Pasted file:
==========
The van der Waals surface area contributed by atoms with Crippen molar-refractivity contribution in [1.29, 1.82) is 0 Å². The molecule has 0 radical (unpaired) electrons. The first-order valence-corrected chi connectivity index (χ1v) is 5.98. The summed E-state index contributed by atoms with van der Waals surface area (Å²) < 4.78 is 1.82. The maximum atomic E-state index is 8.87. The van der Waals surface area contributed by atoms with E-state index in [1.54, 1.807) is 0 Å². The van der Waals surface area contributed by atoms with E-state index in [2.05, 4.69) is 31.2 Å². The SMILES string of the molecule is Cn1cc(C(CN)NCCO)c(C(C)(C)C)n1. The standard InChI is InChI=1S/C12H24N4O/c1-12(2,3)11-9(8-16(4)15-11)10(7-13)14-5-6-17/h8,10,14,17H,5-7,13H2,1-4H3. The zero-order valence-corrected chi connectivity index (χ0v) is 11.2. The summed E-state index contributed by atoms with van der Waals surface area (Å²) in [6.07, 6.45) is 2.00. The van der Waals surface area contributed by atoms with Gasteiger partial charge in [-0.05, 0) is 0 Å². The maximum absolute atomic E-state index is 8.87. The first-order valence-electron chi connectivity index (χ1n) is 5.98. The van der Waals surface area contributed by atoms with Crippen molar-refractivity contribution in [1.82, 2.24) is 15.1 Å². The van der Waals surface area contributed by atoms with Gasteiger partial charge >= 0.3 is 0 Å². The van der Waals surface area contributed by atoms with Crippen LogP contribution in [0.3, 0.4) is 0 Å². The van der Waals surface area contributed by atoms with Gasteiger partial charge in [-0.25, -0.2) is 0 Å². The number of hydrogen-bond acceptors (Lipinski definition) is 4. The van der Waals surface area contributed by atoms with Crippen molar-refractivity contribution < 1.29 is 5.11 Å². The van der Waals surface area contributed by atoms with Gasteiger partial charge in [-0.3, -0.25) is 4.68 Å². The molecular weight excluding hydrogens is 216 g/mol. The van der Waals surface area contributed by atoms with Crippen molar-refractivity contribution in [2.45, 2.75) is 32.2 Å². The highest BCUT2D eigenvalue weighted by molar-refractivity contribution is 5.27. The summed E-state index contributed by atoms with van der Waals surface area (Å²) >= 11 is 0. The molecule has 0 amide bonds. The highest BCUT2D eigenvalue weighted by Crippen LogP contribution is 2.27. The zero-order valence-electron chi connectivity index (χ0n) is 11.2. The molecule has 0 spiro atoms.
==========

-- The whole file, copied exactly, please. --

The van der Waals surface area contributed by atoms with Crippen molar-refractivity contribution in [1.29, 1.82) is 0 Å². The molecule has 0 radical (unpaired) electrons. The first-order valence-corrected chi connectivity index (χ1v) is 5.98. The summed E-state index contributed by atoms with van der Waals surface area (Å²) < 4.78 is 1.82. The maximum atomic E-state index is 8.87. The van der Waals surface area contributed by atoms with E-state index in [1.54, 1.807) is 0 Å². The van der Waals surface area contributed by atoms with E-state index in [2.05, 4.69) is 31.2 Å². The SMILES string of the molecule is Cn1cc(C(CN)NCCO)c(C(C)(C)C)n1. The standard InChI is InChI=1S/C12H24N4O/c1-12(2,3)11-9(8-16(4)15-11)10(7-13)14-5-6-17/h8,10,14,17H,5-7,13H2,1-4H3. The zero-order valence-corrected chi connectivity index (χ0v) is 11.2. The summed E-state index contributed by atoms with van der Waals surface area (Å²) in [6.07, 6.45) is 2.00. The van der Waals surface area contributed by atoms with Gasteiger partial charge in [-0.05, 0) is 0 Å². The maximum absolute atomic E-state index is 8.87. The first-order valence-electron chi connectivity index (χ1n) is 5.98. The van der Waals surface area contributed by atoms with Crippen molar-refractivity contribution in [1.82, 2.24) is 15.1 Å². The van der Waals surface area contributed by atoms with Gasteiger partial charge >= 0.3 is 0 Å². The van der Waals surface area contributed by atoms with Crippen LogP contribution in [0.3, 0.4) is 0 Å². The van der Waals surface area contributed by atoms with Gasteiger partial charge in [-0.25, -0.2) is 0 Å². The number of hydrogen-bond acceptors (Lipinski definition) is 4. The van der Waals surface area contributed by atoms with Crippen molar-refractivity contribution < 1.29 is 5.11 Å². The van der Waals surface area contributed by atoms with Gasteiger partial charge in [-0.3, -0.25) is 4.68 Å². The molecular weight excluding hydrogens is 216 g/mol. The van der Waals surface area contributed by atoms with Crippen molar-refractivity contribution in [2.45, 2.75) is 32.2 Å². The highest BCUT2D eigenvalue weighted by molar-refractivity contribution is 5.27. The summed E-state index contributed by atoms with van der Waals surface area (Å²) >= 11 is 0. The molecule has 0 amide bonds. The highest BCUT2D eigenvalue weighted by Crippen LogP contribution is 2.27. The zero-order valence-electron chi connectivity index (χ0n) is 11.2. The molecule has 0 spiro atoms.